This study was approved by the Institutional Review Board of Stanford University, Stanford, California, USA.
The presence of cirrhosis was determined at baseline and during follow-up based on the presence of stage 4 fibrosis on liver biopsy, clinical hepatic decompensation (jaundice, encephalopathy, ascites and variceal gastrointestinal bleeding) or other radiologic, endoscopic or laboratory findings such as the presence of a nodular liver on imaging, thrombocytopaenia (<120 000 per µL) or intra-abdominal portal venous collaterals. Similarly, the presence of HCC was determined based on cytology, tissue pathology or non-invasive criteria recommended by the American Association for the Study of Liver Diseases.29 Cirrhosis or HCC diagnosed within 6 months of initial presentation to our institution was considered to be prevalent cases. Mortality was determined via a chart review or via a search of the National Death Index that was performed for patients seen before 1 January 2015 who were not known to be deceased.
Continuous variables were categorised as a mean±SD and statistically compared using Student’s t-test when a normal distribution was observed. Otherwise, non-parametric methods were applied. Categorical variables were expressed as proportions (%) and analysed using the χ2 test. Kaplan-Meier analyses were utilised to determine the cumulative incidence of cirrhosis, decompensation events, HCC and mortality with comparisons between patients with and without auto-ab positivity performed using the log-rank test. Univariate Cox proportional hazards models were utilised to estimate HR and 95% CIs relating various factors, such as race and ethnicity, auto-ab positivity and comorbidities, to the incidence of SVR, cirrhosis, HCC and mortality. Stepwise multivariate models were constructed to adjust for age, gender and other clinically relevant and/or statistically significant factors on univariate analysis (p<0.10). Statistical significance was defined as a two-sided p value ≤0.05. All statistical analyses were performed using Stata V.14.2 (Stata Corporation, College Station, Texas, USA).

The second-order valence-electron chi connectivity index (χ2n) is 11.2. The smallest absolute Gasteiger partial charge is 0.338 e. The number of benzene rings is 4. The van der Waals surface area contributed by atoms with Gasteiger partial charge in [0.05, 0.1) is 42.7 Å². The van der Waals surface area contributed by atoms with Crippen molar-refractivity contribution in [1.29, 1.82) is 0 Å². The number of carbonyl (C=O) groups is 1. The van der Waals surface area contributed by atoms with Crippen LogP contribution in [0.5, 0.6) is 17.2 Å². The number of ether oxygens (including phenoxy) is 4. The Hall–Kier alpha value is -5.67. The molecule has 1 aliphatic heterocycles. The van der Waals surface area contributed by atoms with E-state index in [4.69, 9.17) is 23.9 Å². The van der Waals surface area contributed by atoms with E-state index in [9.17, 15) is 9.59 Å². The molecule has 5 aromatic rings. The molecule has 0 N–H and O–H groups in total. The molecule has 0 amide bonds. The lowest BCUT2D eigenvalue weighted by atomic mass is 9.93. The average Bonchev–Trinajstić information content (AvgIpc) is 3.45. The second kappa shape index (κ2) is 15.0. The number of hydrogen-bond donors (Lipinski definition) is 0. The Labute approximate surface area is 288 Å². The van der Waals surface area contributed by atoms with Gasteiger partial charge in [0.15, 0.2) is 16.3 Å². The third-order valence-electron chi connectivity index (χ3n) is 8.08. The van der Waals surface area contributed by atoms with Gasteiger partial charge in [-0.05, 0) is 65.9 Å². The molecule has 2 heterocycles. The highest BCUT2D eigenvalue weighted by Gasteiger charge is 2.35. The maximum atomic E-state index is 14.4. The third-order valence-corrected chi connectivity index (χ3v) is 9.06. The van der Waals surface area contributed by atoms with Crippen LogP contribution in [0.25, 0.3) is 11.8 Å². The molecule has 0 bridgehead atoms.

Antibody prevalence and baseline characteristics
A total of 1556 consecutive patients with CHC who also had testing for any auto-ab were included in the study. The database of our patient with CHC includes a total of 9351 patients, of which only 1678 had auto-ab testing of any kind with 122 of those patients excluded from this study due to HIV and/or HBV coinfections. Of the remaining 1556 patients, 388 tested positive for any auto-ab, with the distribution among auto-abs displayed in table 1. Data related to titres and the pattern of immunofluorescence are shown in table 2. The distribution of antiviral treatment regimens was not different between auto-ab-positive and auto-ab-negative patients, with IFN-based therapies being the most commonly used (86.6% and 84.4%, respectively).